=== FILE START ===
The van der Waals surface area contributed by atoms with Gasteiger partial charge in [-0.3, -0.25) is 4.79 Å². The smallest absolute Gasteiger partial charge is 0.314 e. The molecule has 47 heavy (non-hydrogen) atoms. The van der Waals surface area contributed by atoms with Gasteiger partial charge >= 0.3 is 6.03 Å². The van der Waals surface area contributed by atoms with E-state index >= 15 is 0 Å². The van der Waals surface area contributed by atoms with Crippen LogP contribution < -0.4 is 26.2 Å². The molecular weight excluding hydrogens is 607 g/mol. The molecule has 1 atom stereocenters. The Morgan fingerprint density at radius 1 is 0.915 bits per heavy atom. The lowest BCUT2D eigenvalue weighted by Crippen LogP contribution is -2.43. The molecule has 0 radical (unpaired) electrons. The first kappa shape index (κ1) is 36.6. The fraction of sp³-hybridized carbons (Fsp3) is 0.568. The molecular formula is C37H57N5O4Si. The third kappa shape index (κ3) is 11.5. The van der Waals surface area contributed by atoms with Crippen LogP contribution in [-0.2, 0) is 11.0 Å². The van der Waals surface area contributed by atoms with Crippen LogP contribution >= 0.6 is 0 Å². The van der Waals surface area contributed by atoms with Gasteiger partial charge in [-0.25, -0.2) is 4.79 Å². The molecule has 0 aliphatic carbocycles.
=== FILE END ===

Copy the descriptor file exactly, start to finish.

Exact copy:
The van der Waals surface area contributed by atoms with Gasteiger partial charge in [-0.3, -0.25) is 4.79 Å². The smallest absolute Gasteiger partial charge is 0.314 e. The molecule has 47 heavy (non-hydrogen) atoms. The van der Waals surface area contributed by atoms with Gasteiger partial charge >= 0.3 is 6.03 Å². The van der Waals surface area contributed by atoms with E-state index >= 15 is 0 Å². The van der Waals surface area contributed by atoms with Crippen LogP contribution < -0.4 is 26.2 Å². The molecular weight excluding hydrogens is 607 g/mol. The molecule has 1 atom stereocenters. The Morgan fingerprint density at radius 1 is 0.915 bits per heavy atom. The lowest BCUT2D eigenvalue weighted by Crippen LogP contribution is -2.43. The molecule has 0 radical (unpaired) electrons. The first kappa shape index (κ1) is 36.6. The fraction of sp³-hybridized carbons (Fsp3) is 0.568. The molecular formula is C37H57N5O4Si. The third kappa shape index (κ3) is 11.5. The van der Waals surface area contributed by atoms with Crippen LogP contribution in [-0.2, 0) is 11.0 Å². The van der Waals surface area contributed by atoms with Crippen LogP contribution >= 0.6 is 0 Å². The van der Waals surface area contributed by atoms with Gasteiger partial charge in [-0.25, -0.2) is 4.79 Å². The molecule has 0 aliphatic carbocycles.